CHAIR —I have a question on the comments you have made on the suspension of the buyback. Do you have any considerations in relation to the traditional water trade, given—your words—‘the uncertainty’ of the market at the moment?

Mr Anderson —The position of the VFF is that we have been pushing for a more open trading market. We believe that, through the brokerage system, there are some issues—the protection of the irrigators and both buyers and sellers in that process. We understand that that is now being addressed. Minister Burke made reference to that at a meeting we had in Canberra. As far as interstate trade is concerned, each state has its own water register. We need a linkage between those registers to facilitate what we would call ‘quick trade’. There are a few areas there that should be opened up in terms of the transparency of the trading system. But trading in water, given the capital value of water, should not be any different from trading in shares. You should be able to pick up the daily paper and be able to look at any system in Australia. You should see the high and the low and how much was traded on that day at whatever price. When we get to that stage, and a system where brokers are regulated in a way similar to the stockbrokers’ national exchange, it will certainly be a very transparent process. That will require registers in the states who can talk to each other. Given that there are state authorities and private companies, a lot of checking needs to be done before trading can actually take place. What we need is some similarity in the state registers to facilitate that process. It is a fledgling market. It will take only one or two brokers to fall over or something to go horribly wrong and you will do exactly the same to the water market as to the MIS and others. I think there is a lot of work still to be done there.

CHAIR —Richard, just on the MIS, evidence has been given to the committee that the presence of the schemes allowed for the water price to escalate quite dramatically and then others borrowed against that pricing regime. In fact, we were told yesterday that during the MIS arrangements the price of water went to $2,400 a megalitre. Prior to that, it was about $1,400-$1,500. Since then it has come back to about $1,400 to $1,500, and obviously some people have borrowed against the $2,000, which some may argue was an imperfection in the market through the MIS. What do you believe has occurred in the price of water because of those schemes?

Mr Anderson —It is not just MIS, it can be any large corporation that has got pocketfuls of money. If you look at what we have got at the moment, you have got the Commonwealth government buying water. The Commonwealth is the main player in the market and whenever you get a player in the market that accounts for probably 90 per cent or 95 per cent of the market, they can force the market price. We have seen it with the Commonwealth, a water holder buying water at $2,400, and the South Australian government buying water only 12 or 18 months ago at $2,700 a megalitre. Any large player in the market will influence the market. From the point of view of an irrigator, agriculturalist and farmer, the small business operator farmer, it is pretty hard to compete with governments that have got deep pockets and long arms when it comes to money. They can influence the market, and I think that we have seen that. Sussan made reference earlier to what had happened to the price. When you have got a major player and only one major player in the market, they can influence the price one way or the other.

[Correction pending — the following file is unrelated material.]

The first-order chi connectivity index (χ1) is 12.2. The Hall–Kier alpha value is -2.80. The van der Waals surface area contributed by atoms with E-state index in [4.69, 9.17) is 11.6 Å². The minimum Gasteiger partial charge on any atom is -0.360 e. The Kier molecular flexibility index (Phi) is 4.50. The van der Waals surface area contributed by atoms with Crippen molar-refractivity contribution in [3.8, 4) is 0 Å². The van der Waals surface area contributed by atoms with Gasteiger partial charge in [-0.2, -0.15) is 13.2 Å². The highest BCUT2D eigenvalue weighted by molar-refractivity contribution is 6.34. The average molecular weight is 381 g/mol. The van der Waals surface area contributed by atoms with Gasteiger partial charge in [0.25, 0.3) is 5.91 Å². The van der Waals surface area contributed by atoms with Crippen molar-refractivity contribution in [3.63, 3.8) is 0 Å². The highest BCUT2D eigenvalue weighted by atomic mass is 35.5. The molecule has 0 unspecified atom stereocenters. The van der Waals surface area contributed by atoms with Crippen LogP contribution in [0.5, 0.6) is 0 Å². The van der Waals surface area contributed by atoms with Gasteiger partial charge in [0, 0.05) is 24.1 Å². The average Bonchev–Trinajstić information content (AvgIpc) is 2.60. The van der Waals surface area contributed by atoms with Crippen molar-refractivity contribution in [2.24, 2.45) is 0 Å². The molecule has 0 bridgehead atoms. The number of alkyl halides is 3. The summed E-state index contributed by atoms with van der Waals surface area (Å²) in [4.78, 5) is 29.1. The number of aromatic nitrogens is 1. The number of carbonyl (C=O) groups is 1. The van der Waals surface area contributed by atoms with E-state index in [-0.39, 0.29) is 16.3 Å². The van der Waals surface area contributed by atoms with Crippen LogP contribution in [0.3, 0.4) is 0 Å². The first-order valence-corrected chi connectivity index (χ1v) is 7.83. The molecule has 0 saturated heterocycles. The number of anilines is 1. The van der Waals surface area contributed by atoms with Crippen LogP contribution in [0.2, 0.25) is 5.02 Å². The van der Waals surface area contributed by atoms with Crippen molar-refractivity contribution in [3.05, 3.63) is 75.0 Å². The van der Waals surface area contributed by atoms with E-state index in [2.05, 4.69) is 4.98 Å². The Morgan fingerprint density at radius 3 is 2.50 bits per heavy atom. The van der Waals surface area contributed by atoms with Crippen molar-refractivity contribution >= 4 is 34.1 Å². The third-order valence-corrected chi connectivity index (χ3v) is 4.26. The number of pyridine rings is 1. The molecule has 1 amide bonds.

Mr Ford —I might add a bit to that. Our concern with the MIS was, I think, the competitive advantage that they provided to purchase water. It went a bit further than that. It was actually the distribution of risk. Investors in the MIS were not facing the same risk that farmers were directly; it was diffused right through a large proportion; it was not their own source of income. So it was essentially a government subsidy of a type, certainly through the tax breaks that were available to the MIS. There were also some other risk advantages as well, but certainly the tax advantage contributed to the increase in price. Effectively, we have in the marketplace now a large buyer that is 100 per cent government subsidised, so there is no doubt that there are some distortionary processes going on, we believe, in the marketplace.

CHAIR —I guess one of the things we are looking at is the socioeconomic impact of proposed changes. Obviously, any imperfection in the market would create that. There is a lot of concern out there that reductions in water entitlements will have a real impact on the balance sheets of various players, and part of that balance sheet issue has arisen because of the market to a certain extent and some of the imperfections that are already in the existing market. And we are just trying to cut a distinction through that process.